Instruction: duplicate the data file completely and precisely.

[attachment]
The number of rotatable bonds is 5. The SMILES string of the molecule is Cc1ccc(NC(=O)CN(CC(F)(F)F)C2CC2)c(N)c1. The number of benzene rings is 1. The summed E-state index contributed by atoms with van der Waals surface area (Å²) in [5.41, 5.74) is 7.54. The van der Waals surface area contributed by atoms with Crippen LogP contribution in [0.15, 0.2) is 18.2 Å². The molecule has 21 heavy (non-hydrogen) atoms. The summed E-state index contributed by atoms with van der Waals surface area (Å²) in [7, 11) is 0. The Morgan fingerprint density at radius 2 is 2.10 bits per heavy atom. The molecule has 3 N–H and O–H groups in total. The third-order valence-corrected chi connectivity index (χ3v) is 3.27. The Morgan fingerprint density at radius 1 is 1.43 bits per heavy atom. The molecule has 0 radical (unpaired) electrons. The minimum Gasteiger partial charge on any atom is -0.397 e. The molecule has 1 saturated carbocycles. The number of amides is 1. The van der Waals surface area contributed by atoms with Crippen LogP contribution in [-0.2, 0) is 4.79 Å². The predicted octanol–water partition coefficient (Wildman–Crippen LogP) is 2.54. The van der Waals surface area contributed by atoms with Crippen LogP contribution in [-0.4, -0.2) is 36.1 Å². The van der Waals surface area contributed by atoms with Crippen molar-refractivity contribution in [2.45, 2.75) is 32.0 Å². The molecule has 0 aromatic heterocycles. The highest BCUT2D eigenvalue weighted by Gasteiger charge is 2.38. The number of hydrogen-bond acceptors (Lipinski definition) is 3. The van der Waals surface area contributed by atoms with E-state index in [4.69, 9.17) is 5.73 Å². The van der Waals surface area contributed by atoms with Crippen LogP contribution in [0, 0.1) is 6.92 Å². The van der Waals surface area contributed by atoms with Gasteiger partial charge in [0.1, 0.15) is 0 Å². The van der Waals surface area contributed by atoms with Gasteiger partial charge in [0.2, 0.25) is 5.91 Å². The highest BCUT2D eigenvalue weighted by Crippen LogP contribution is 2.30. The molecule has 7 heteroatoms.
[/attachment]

The number of rotatable bonds is 5. The SMILES string of the molecule is Cc1ccc(NC(=O)CN(CC(F)(F)F)C2CC2)c(N)c1. The number of benzene rings is 1. The summed E-state index contributed by atoms with van der Waals surface area (Å²) in [5.41, 5.74) is 7.54. The van der Waals surface area contributed by atoms with Crippen LogP contribution in [0.15, 0.2) is 18.2 Å². The molecule has 21 heavy (non-hydrogen) atoms. The summed E-state index contributed by atoms with van der Waals surface area (Å²) in [7, 11) is 0. The Morgan fingerprint density at radius 2 is 2.10 bits per heavy atom. The molecule has 3 N–H and O–H groups in total. The third-order valence-corrected chi connectivity index (χ3v) is 3.27. The Morgan fingerprint density at radius 1 is 1.43 bits per heavy atom. The molecule has 0 radical (unpaired) electrons. The minimum Gasteiger partial charge on any atom is -0.397 e. The molecule has 1 saturated carbocycles. The number of amides is 1. The van der Waals surface area contributed by atoms with Crippen LogP contribution in [-0.2, 0) is 4.79 Å². The predicted octanol–water partition coefficient (Wildman–Crippen LogP) is 2.54. The van der Waals surface area contributed by atoms with Crippen LogP contribution in [-0.4, -0.2) is 36.1 Å². The van der Waals surface area contributed by atoms with Crippen molar-refractivity contribution in [2.45, 2.75) is 32.0 Å². The molecule has 0 aromatic heterocycles. The highest BCUT2D eigenvalue weighted by Gasteiger charge is 2.38. The number of hydrogen-bond acceptors (Lipinski definition) is 3. The van der Waals surface area contributed by atoms with E-state index in [4.69, 9.17) is 5.73 Å². The van der Waals surface area contributed by atoms with Crippen LogP contribution in [0, 0.1) is 6.92 Å². The van der Waals surface area contributed by atoms with Gasteiger partial charge in [0.1, 0.15) is 0 Å². The van der Waals surface area contributed by atoms with Gasteiger partial charge in [0.2, 0.25) is 5.91 Å². The highest BCUT2D eigenvalue weighted by Crippen LogP contribution is 2.30. The molecule has 7 heteroatoms.